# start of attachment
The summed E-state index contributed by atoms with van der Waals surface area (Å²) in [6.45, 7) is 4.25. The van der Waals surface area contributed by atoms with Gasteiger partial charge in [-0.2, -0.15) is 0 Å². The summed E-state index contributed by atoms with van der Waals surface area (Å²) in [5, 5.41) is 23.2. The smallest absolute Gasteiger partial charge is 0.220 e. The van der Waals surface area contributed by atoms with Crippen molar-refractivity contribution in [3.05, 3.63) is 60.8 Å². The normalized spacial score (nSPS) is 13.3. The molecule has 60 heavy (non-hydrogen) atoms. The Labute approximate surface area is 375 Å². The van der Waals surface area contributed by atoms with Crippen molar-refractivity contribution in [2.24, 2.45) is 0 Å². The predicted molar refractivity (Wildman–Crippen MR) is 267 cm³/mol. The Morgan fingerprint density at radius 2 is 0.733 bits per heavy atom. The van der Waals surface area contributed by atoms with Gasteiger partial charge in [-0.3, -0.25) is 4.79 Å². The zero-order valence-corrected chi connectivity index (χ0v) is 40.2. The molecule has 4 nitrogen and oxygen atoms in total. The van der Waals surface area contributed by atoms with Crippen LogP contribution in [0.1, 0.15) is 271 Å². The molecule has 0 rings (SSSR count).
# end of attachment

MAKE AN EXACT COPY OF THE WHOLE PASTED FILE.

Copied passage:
The summed E-state index contributed by atoms with van der Waals surface area (Å²) in [6.45, 7) is 4.25. The van der Waals surface area contributed by atoms with Gasteiger partial charge in [-0.2, -0.15) is 0 Å². The summed E-state index contributed by atoms with van der Waals surface area (Å²) in [5, 5.41) is 23.2. The smallest absolute Gasteiger partial charge is 0.220 e. The van der Waals surface area contributed by atoms with Crippen molar-refractivity contribution in [3.05, 3.63) is 60.8 Å². The normalized spacial score (nSPS) is 13.3. The molecule has 60 heavy (non-hydrogen) atoms. The Labute approximate surface area is 375 Å². The van der Waals surface area contributed by atoms with Crippen molar-refractivity contribution in [2.24, 2.45) is 0 Å². The predicted molar refractivity (Wildman–Crippen MR) is 267 cm³/mol. The Morgan fingerprint density at radius 2 is 0.733 bits per heavy atom. The van der Waals surface area contributed by atoms with Gasteiger partial charge in [-0.3, -0.25) is 4.79 Å². The zero-order valence-corrected chi connectivity index (χ0v) is 40.2. The molecule has 4 nitrogen and oxygen atoms in total. The van der Waals surface area contributed by atoms with Crippen LogP contribution in [0.1, 0.15) is 271 Å². The molecule has 0 rings (SSSR count).